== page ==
The earliest example of organised healthcare in Coventry was in existence by at least 1793. The General or Charitable Dispensary was financed by charity alone, and was intended for those who had "such claims to respectability" that they should be saved from resorting to parish aid. This was joined in 1831 by the Provident Dispensary in Bayley Lane, one of the earliest self-supporting dispensaries. There were two classes of subscribers: honorary members, whose contributions took the form of charitable donations, and "free" members, who paid a weekly or yearly sum to secure medical benefits.
Coventry's periodic rapid growth outstripped its sanitation systems: overcrowded, poor living conditions combined with ineffective sewerage, drainage and refuse disposal systems lead to frequent epidemics and a high death toll. When the Commissioners on the State of Large Towns investigated Coventry in 1843 they found that there was no Act or regulation in force regarding drainage or sewerage, and an inquiry under the Public Health Act of 1848 lead to the city council being established as the local Board of Health in 1849 with associated powers, and the first Medical Officer of Health was appointed in 1874.
The increasing pressure on the General Dispensary during the 1830s drew attention to the need for a general hospital. The first, the Coventry and Warwickshire Hospital, was founded in 1838 in a converted private house. The General Dispensary was merged with the hospital, and to cope with increasing demand, in 1863 a site in Stoney Stanton Road on which to build a larger hospital was acquired from Sir Thomas White's trustees and King Henry VIII Grammar School. The hospital was completed in 1866.
Plans for a workhouse hospital were submitted in 1845, and in 1871 the Local Government Board approved a plan for an infectious diseases hospital (known first as the Poor Law Institution, and later until 1929,
the Coventry Poor Law Hospital) at the workhouse. By 1888 there was an infirmary with seven wards, but due to its inadequacy in several areas, the foundation stone of a new infirmary was laid in 1889. The workhouse infirmary combined the functions of a general, infectious diseases, and mental hospital.
A serious scarlet fever outbreak in 1874 instigated the opening of a fever hospital in Coventry known as the City Isolation Hospital. The first stop-gap hospital was replaced by a larger one in 1885, where scarlet fever and diphtheria were the principal diseases dealt with after a separate smallpox hospital was erected at Pinley Hill Farm in 1897.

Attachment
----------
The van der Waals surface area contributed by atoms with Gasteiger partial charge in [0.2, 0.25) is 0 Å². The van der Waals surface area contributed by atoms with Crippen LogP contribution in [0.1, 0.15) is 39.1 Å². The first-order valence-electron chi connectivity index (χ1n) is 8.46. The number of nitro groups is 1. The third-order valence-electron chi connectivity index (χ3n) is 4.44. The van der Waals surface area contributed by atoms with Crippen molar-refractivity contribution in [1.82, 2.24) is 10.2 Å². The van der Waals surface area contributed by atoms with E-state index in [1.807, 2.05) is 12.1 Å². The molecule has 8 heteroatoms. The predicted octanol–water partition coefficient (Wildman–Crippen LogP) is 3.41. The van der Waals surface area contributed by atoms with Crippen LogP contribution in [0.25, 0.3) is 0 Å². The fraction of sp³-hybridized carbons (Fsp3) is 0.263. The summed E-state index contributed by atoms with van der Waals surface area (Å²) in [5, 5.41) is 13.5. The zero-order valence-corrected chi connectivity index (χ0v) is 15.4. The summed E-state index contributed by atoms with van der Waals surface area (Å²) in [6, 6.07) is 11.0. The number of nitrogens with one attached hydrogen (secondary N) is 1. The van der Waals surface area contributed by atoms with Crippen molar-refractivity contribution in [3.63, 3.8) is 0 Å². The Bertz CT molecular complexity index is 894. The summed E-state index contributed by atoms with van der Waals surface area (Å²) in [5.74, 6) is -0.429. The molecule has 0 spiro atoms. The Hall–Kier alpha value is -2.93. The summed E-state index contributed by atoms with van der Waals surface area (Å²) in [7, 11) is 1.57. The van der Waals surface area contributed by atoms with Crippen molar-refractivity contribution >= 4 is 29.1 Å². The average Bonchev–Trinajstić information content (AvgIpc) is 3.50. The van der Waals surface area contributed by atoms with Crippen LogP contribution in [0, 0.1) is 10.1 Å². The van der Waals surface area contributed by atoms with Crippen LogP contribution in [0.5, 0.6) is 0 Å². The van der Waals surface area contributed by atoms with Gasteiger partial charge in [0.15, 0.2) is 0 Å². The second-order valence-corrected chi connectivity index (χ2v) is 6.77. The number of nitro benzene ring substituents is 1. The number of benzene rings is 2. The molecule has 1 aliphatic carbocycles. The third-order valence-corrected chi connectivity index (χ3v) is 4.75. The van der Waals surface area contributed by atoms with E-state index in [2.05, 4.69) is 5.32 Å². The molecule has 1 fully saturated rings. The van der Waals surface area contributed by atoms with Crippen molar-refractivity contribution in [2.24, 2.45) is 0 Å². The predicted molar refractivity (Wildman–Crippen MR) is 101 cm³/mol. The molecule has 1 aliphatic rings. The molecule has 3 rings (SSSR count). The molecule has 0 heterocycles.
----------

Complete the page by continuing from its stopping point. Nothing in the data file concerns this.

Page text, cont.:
Hospital expansion was steady for a while and generally related to demand, but the First World War provided further impetus and rapid industrial growth between the two World Wars was an important factor in further general growth.
Following the Local Government Act of 1929, the public health committee of the Corporation took control of the workhouse hospital, then renamed the Gulson Road Municipal Hospital. The hospital was open to all the sick inhabitants of Coventry, but priority was still given to the sick poor. The old workhouse was absorbed into the hospital in 1937.
Paybody Hospital opened in 1929 as a convalescent home for crippled children when Thomas Paybody donated £2,000, together with a large house in Allesley, to the Coventry Crippled Children's Guild. About the same time, negotiations began for the sale of the old fever hospital in 1927–9, and the newly-built Whitley Isolation Hospital opened in 1934.
During the bombing of 1940–1, Coventry and Warwickshire Hospital was virtually destroyed, and although Gulson and Whitley hospitals also sustained damage, Gulson became the main casualty hospital while most other services were dispersed to other hospitals in the region.
In 1948, under the National Health Service Act (1946), Coventry Hospital Management Committee took over the control of 23 institutions and annexes, 10 of which lay within the boundaries of the city. At the same time, the long-established Provident Dispensary was dissolved.
University Hospital Coventry (photo 2007)In 1951 Allesley House was closed, and Allesley Hall initially became an annexe of Paybody Hospital before closing in 1959. In 1962 the relatively few orthopaedic cases at Paybody Hospital were moved to Whitley Hospital to be replaced a year later by ophthalmic patients from the Keresley branch of the Coventry and Warwickshire Hospital.
To meet the demands for a modern up-to-date general hospital, a new Walsgrave Hospital was opened in 1970, replacing a hospital of the same name that had existed from 1926–62.Whitley Hospital closed in 1988, followed by Gulson Road Hospital in 1998.
Building work commenced on a new University Hospital project in 2002 which consolidated the Walsgrave and Coventry & Warwickshire Hospitals into a single state of the art development behind the existing Walsgrave Hospital site. In 2006 the two hospitals moved into the University Hospital, and the existing Walsgrave Hospital